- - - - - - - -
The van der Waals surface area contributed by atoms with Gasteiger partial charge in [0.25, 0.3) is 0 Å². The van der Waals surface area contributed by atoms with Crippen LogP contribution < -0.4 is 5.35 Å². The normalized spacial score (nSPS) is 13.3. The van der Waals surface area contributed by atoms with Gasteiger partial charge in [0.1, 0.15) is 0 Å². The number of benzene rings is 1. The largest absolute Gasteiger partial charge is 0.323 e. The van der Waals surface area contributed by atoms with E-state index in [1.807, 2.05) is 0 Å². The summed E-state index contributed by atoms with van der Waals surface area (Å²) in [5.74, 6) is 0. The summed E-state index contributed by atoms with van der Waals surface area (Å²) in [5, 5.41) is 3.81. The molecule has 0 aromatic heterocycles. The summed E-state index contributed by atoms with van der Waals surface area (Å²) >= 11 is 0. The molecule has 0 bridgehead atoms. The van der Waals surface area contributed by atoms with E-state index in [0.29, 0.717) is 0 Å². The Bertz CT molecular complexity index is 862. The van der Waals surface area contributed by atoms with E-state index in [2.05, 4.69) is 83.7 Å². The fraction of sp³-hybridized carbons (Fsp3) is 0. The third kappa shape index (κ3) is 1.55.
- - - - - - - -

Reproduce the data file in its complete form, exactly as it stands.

The van der Waals surface area contributed by atoms with Gasteiger partial charge in [0.25, 0.3) is 0 Å². The van der Waals surface area contributed by atoms with Crippen LogP contribution < -0.4 is 5.35 Å². The normalized spacial score (nSPS) is 13.3. The van der Waals surface area contributed by atoms with Gasteiger partial charge in [0.1, 0.15) is 0 Å². The number of benzene rings is 1. The largest absolute Gasteiger partial charge is 0.323 e. The van der Waals surface area contributed by atoms with E-state index in [1.807, 2.05) is 0 Å². The summed E-state index contributed by atoms with van der Waals surface area (Å²) in [5.74, 6) is 0. The summed E-state index contributed by atoms with van der Waals surface area (Å²) in [5, 5.41) is 3.81. The molecule has 0 aromatic heterocycles. The summed E-state index contributed by atoms with van der Waals surface area (Å²) >= 11 is 0. The molecule has 0 bridgehead atoms. The van der Waals surface area contributed by atoms with E-state index in [0.29, 0.717) is 0 Å². The Bertz CT molecular complexity index is 862. The van der Waals surface area contributed by atoms with E-state index in [2.05, 4.69) is 83.7 Å². The fraction of sp³-hybridized carbons (Fsp3) is 0. The third kappa shape index (κ3) is 1.55.